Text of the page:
Allegheny’s Playshop Theatre will present Pearl Cleage’s “Bourbon at the Border” under the direction of guest director Terrence Spivey. The production’s cast is set to make history as the Playshop Theatre’s first all-Black cast in its 91-year history.
“Bourbon at the Border” recalls two Howard University students, May and Charlie, joining hundreds of other Americans in Mississippi in the summer of 1964 in efforts to register voters who had long been denied their rights. The show depicts how years later the characters are still deeply affected by the damage done to them during the “Freedom Summer.”
Since its publication in 2005, “Bourbon at the Border” has been an impactful piece of writing for many people including the show’s lead actress Joy Ware, ’25.
“I’d actually read ‘Bourdon at the Border’ my junior year of high school through theater,” Ware said. “I just fell in love with the story. I was completely caught off guard when I came here and heard they were doing auditions for it but I thought it was so cool.”
Ware is playing the role of May who has the most lines in the show, including a two and a half minute monologue. Though the role and the production can be demanding, she claims that the comradery of the show’s small cast has been a consistent source of support for her.
“I really tried to put my all into the part,” Ware said. “It was a little intimidating at first but the cast is so inviting and they make everything easier for me.”
One of those cast members is Jamir Wilson, ’23, who plays May’s husband Charlie. Despite having no prior acting experience, Wilson was encouraged by his girlfriend to audition after she met Spivey on campus.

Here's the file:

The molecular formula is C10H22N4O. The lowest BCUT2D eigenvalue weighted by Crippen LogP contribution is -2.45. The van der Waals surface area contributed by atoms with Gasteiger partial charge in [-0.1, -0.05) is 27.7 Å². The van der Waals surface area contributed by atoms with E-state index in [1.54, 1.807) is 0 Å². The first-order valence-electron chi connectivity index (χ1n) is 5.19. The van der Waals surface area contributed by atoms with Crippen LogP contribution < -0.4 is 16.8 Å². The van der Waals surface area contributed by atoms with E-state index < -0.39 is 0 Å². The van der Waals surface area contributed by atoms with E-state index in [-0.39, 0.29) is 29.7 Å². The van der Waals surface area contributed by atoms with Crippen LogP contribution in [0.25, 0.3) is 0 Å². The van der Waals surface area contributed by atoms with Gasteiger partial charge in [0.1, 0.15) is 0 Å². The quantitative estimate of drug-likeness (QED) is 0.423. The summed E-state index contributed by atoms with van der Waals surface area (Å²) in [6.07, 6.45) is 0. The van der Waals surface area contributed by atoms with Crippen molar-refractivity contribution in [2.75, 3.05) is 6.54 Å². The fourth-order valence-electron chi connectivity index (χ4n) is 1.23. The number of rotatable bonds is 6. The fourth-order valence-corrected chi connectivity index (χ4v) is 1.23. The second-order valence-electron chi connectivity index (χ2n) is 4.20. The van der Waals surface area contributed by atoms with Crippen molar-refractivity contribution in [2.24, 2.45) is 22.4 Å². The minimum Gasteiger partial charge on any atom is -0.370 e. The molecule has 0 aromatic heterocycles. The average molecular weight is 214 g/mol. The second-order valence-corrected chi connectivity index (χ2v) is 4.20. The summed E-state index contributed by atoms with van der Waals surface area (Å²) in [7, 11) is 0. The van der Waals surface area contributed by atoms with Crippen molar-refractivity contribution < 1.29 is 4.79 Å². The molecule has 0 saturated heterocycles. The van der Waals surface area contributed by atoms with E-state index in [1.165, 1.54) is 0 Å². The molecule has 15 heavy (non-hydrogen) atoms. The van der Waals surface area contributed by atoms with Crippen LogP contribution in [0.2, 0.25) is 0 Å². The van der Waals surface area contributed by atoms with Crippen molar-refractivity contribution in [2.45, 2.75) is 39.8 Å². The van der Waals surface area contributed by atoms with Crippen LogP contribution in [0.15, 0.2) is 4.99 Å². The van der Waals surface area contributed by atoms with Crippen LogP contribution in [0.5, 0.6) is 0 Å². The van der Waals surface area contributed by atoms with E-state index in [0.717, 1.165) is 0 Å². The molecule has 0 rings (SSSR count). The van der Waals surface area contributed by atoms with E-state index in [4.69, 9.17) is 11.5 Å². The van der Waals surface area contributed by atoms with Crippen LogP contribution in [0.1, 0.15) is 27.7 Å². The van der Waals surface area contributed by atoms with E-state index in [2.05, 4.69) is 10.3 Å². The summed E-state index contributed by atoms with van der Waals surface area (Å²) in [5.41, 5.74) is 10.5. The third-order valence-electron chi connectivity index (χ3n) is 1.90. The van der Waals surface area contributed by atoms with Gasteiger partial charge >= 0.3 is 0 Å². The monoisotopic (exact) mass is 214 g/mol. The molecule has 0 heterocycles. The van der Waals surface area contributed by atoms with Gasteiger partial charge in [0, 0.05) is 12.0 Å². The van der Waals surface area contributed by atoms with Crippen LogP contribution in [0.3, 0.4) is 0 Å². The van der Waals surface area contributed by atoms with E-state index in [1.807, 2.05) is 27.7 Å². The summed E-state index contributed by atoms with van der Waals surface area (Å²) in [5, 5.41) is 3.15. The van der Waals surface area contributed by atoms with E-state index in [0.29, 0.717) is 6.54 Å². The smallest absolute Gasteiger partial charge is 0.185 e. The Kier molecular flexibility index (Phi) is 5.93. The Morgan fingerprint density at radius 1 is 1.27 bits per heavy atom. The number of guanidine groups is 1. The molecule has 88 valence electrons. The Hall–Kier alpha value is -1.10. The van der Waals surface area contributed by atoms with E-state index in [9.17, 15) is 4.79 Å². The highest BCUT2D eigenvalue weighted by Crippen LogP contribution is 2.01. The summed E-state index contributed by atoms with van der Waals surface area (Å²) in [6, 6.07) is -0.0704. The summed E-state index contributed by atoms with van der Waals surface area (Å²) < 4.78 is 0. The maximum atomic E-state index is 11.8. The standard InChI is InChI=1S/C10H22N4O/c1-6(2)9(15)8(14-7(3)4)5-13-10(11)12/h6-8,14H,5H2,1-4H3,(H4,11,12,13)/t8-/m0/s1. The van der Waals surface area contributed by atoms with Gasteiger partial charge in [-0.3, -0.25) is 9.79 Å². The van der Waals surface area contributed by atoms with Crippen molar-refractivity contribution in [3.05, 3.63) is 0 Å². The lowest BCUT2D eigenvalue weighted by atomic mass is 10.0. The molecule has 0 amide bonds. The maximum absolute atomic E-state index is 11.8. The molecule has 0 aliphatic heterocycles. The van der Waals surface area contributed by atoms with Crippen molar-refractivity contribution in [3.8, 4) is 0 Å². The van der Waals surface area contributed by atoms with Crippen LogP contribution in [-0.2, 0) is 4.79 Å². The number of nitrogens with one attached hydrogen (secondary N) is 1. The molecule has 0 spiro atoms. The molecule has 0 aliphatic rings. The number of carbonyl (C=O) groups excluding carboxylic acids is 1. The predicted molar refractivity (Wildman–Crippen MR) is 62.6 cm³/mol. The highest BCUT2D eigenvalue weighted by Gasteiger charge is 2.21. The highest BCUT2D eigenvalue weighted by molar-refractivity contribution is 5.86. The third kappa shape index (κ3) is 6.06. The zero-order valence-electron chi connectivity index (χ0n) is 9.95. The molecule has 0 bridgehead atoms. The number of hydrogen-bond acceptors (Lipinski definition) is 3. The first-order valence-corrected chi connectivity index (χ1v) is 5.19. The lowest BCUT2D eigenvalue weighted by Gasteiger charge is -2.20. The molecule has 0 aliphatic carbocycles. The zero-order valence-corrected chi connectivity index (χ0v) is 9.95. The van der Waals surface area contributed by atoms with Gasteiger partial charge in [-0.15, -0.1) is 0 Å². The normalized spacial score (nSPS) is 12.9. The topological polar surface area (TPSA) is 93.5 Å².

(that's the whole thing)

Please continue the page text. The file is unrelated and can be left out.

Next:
Wilson landed his part and has taken to Spivey’s acting tips even when Spivey recommends against acting.
“Terrence makes sure we’re having fun and that we’re not necessarily trying to act,” Wilson said. “He says just be Charlie, or be Rosa, or May, or Tyrone. If you can be the character then there’s no acting.”
Those names make up the entirety of the characters in the show. The cast is made up of just four members which has allowed Spivey and the cast to have meaningful conversations.
“I love that it’s a small cast and with it being an all-Black cast we relate to each other a lot,” Ware said. “Working with (Spivey) has been great and he’s helped me feel more comfortable. I think there’s something special about a Black director with an all-Black cast. We’ve been able to touch on deeper topics like what Freedom Summer was all about and what it means for us to do this piece as young adults. So it’s comforting to have him engaging with us about things like that.”
This engagement with the topic has extended beyond the stage as well. The cast was encouraged to do some digging into their family history to find connections to the material.
“(Spivey) will be like ‘get in touch with your great aunt or get in touch with someone who’s the age of the character you’re playing’ and we all did and so now I have an accent you’ll hear at the show,” Ware said. “But for all of us to take a look at our past, I feel like now we all know what it is to be Black beyond just knowing what it’s like today.”
Engagement with racial injustice through the medium of theater has become a staple to Spivey’s work.